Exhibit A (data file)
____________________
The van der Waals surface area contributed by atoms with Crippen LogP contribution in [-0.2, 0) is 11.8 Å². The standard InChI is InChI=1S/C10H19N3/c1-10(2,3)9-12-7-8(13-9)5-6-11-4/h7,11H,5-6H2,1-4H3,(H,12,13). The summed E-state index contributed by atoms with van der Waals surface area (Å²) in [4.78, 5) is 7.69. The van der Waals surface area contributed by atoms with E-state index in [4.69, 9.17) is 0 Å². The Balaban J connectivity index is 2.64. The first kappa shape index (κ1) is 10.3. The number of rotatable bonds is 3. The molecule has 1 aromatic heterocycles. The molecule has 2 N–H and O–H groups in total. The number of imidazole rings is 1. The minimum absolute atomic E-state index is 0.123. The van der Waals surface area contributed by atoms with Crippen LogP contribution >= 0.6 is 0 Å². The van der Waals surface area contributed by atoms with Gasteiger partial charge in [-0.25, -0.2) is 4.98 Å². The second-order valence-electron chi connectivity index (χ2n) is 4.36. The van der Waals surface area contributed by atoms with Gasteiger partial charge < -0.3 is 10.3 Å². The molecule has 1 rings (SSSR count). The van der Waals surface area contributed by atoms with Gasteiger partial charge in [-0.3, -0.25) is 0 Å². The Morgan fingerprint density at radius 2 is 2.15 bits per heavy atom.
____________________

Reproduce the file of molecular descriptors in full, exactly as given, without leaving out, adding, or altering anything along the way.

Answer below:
The van der Waals surface area contributed by atoms with Crippen LogP contribution in [-0.2, 0) is 11.8 Å². The standard InChI is InChI=1S/C10H19N3/c1-10(2,3)9-12-7-8(13-9)5-6-11-4/h7,11H,5-6H2,1-4H3,(H,12,13). The summed E-state index contributed by atoms with van der Waals surface area (Å²) in [4.78, 5) is 7.69. The van der Waals surface area contributed by atoms with E-state index in [4.69, 9.17) is 0 Å². The Balaban J connectivity index is 2.64. The first kappa shape index (κ1) is 10.3. The number of rotatable bonds is 3. The molecule has 1 aromatic heterocycles. The molecule has 2 N–H and O–H groups in total. The number of imidazole rings is 1. The minimum absolute atomic E-state index is 0.123. The van der Waals surface area contributed by atoms with Crippen LogP contribution >= 0.6 is 0 Å². The van der Waals surface area contributed by atoms with Gasteiger partial charge in [-0.25, -0.2) is 4.98 Å². The second-order valence-electron chi connectivity index (χ2n) is 4.36. The van der Waals surface area contributed by atoms with Gasteiger partial charge < -0.3 is 10.3 Å². The molecule has 1 rings (SSSR count). The van der Waals surface area contributed by atoms with Gasteiger partial charge in [-0.3, -0.25) is 0 Å². The Morgan fingerprint density at radius 2 is 2.15 bits per heavy atom.